One area of convergence was employee record keeping. Like most companies, RSA Security maintains computerized HR files that contain personal data relating to pay, health benefits, and Social Security. Various laws and regulations govern the handling of these records: Financial information is protected under Sarbanes-Oxley, health benefits under HIPAA, and Social Security and other personal information under various federal and state privacy statutes.
John Parsons, RSA Security’s vice president of finance and chief accounting officer, says the executive team realized that a single set of controls could be used for compliance with the various acts, given the similar way the data were organized and the acts’ common interest in protecting the data’s integrity and security. In response, functions such as IT and HR adopted a single set of controls that determined employee level of access to the computer system. An example of this consolidation was a single log-on for benefits, payroll, and other data. “Depending on their level and role, some employees get ‘read only’ rights to the files; some have the ability to change the data; and some, of course, are denied access,” Parsons explains.
RSA Security adopted a similar convergence approach for its International Organization for Standardization (ISO) 9000 project, an international certification program administered by a Geneva-based NGO representing hundreds of national standard-setting bodies. ISO sets standards for quality management and quality assurance in such areas as production processes, record keeping, equipment maintenance, employee training, and customer relations.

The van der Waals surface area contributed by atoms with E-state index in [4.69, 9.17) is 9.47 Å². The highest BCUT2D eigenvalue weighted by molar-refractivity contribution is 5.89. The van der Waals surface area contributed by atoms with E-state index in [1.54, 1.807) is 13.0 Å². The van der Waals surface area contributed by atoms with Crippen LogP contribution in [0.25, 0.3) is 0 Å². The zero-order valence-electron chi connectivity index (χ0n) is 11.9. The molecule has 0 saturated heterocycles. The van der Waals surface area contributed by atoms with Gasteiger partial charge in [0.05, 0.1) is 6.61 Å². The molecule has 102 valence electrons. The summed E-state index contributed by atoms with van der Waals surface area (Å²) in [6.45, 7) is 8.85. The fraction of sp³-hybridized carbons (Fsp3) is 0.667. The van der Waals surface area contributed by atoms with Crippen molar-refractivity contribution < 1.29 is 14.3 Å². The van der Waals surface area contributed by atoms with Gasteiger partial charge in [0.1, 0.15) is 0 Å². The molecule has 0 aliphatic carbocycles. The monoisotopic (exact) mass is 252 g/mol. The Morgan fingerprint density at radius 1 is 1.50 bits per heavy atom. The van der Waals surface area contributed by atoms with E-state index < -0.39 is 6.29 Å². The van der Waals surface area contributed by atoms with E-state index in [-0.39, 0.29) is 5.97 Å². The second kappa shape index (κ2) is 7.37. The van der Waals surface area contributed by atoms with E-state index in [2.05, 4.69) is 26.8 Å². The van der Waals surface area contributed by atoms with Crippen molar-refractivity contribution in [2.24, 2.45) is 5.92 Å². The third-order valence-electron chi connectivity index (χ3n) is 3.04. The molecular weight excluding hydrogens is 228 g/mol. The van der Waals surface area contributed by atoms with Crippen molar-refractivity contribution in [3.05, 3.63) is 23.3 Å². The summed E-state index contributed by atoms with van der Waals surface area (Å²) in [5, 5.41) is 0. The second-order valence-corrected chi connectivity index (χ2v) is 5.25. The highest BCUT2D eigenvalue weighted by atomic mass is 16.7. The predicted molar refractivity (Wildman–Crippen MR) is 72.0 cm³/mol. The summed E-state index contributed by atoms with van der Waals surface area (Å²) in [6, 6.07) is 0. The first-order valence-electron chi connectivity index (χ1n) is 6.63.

The commonalities between the ISO and SOX projects weren’t readily apparent to the two teams working on them (an operations team for the former and a finance team for the latter) because the two groups worked in separate buildings, with little awareness of each other’s activities.
Both teams were charged with documenting dozens of business processes and determining how efficiently they were designed and operated. The ISO team, for example, examined processes established to ensure that only high-quality, fully debugged software reached the marketplace, while the SOX team, for example, scrutinized the account reconciliation process. When Parsons examined a detailed flowchart of the revenue cycle that his SOX team had prepared, it occurred to him that the ISO team was mapping exactly the same process. “Why,” he asks, “would we have two different maps for the same business process? We certainly didn’t need two process maps, two risk assessments, and two sets of controls over the revenue cycle from generation of the invoice to receipt of payment. So we drove what were completely parallel ISO and SOX processes into one converged process map and operational approach.”
The benefits have gone beyond cost savings. “We were also able to free up people and reallocate their time to higher-value activities,” he says. Instead of tying up so many employees in the revenue-draining chores of compliance and certification, RSA Security rededicated some of them to operational improvements, such as streamlining the customer order process and expanding supply chain capabilities.
While process standardization will never be mistaken for low-hanging fruit, many believe it’s worth the climb. The work of identifying and addressing inconsistencies across operating units and locations can be substantial, but so can the yield.